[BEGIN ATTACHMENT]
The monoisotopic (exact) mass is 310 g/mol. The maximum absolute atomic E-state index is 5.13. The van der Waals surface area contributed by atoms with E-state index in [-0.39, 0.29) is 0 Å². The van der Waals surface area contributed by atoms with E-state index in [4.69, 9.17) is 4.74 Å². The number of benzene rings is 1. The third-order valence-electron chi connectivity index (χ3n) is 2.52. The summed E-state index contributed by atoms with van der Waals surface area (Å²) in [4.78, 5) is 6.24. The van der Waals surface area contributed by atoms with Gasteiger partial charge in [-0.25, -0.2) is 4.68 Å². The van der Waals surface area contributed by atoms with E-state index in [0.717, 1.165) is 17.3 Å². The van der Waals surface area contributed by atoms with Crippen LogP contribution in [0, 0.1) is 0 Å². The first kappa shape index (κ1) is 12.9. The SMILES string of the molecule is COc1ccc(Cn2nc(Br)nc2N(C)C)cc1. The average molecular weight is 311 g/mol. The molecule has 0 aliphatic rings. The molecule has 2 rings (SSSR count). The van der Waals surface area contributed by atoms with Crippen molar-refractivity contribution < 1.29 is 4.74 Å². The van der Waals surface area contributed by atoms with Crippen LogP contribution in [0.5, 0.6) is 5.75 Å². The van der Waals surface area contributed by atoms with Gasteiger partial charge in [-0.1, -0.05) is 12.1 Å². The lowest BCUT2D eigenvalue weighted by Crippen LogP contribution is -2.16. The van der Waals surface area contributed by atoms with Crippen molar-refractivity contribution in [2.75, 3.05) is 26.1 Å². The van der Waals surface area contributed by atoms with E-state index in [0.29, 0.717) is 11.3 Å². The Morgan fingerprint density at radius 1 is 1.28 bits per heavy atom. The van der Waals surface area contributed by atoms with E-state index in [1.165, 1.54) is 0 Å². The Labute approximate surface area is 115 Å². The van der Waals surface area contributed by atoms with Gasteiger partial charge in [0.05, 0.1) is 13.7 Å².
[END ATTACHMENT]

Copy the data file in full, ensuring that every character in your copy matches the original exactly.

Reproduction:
The monoisotopic (exact) mass is 310 g/mol. The maximum absolute atomic E-state index is 5.13. The van der Waals surface area contributed by atoms with E-state index in [-0.39, 0.29) is 0 Å². The van der Waals surface area contributed by atoms with E-state index in [4.69, 9.17) is 4.74 Å². The number of benzene rings is 1. The third-order valence-electron chi connectivity index (χ3n) is 2.52. The summed E-state index contributed by atoms with van der Waals surface area (Å²) in [4.78, 5) is 6.24. The van der Waals surface area contributed by atoms with Gasteiger partial charge in [-0.25, -0.2) is 4.68 Å². The van der Waals surface area contributed by atoms with E-state index in [0.717, 1.165) is 17.3 Å². The van der Waals surface area contributed by atoms with Crippen LogP contribution in [0, 0.1) is 0 Å². The first kappa shape index (κ1) is 12.9. The SMILES string of the molecule is COc1ccc(Cn2nc(Br)nc2N(C)C)cc1. The average molecular weight is 311 g/mol. The molecule has 0 aliphatic rings. The molecule has 2 rings (SSSR count). The van der Waals surface area contributed by atoms with Crippen molar-refractivity contribution < 1.29 is 4.74 Å². The van der Waals surface area contributed by atoms with Crippen LogP contribution in [0.5, 0.6) is 5.75 Å². The van der Waals surface area contributed by atoms with Gasteiger partial charge in [-0.1, -0.05) is 12.1 Å². The lowest BCUT2D eigenvalue weighted by Crippen LogP contribution is -2.16. The van der Waals surface area contributed by atoms with Crippen molar-refractivity contribution in [2.75, 3.05) is 26.1 Å². The van der Waals surface area contributed by atoms with E-state index in [0.29, 0.717) is 11.3 Å². The Morgan fingerprint density at radius 1 is 1.28 bits per heavy atom. The van der Waals surface area contributed by atoms with E-state index in [1.165, 1.54) is 0 Å². The Labute approximate surface area is 115 Å². The van der Waals surface area contributed by atoms with Gasteiger partial charge in [0.05, 0.1) is 13.7 Å².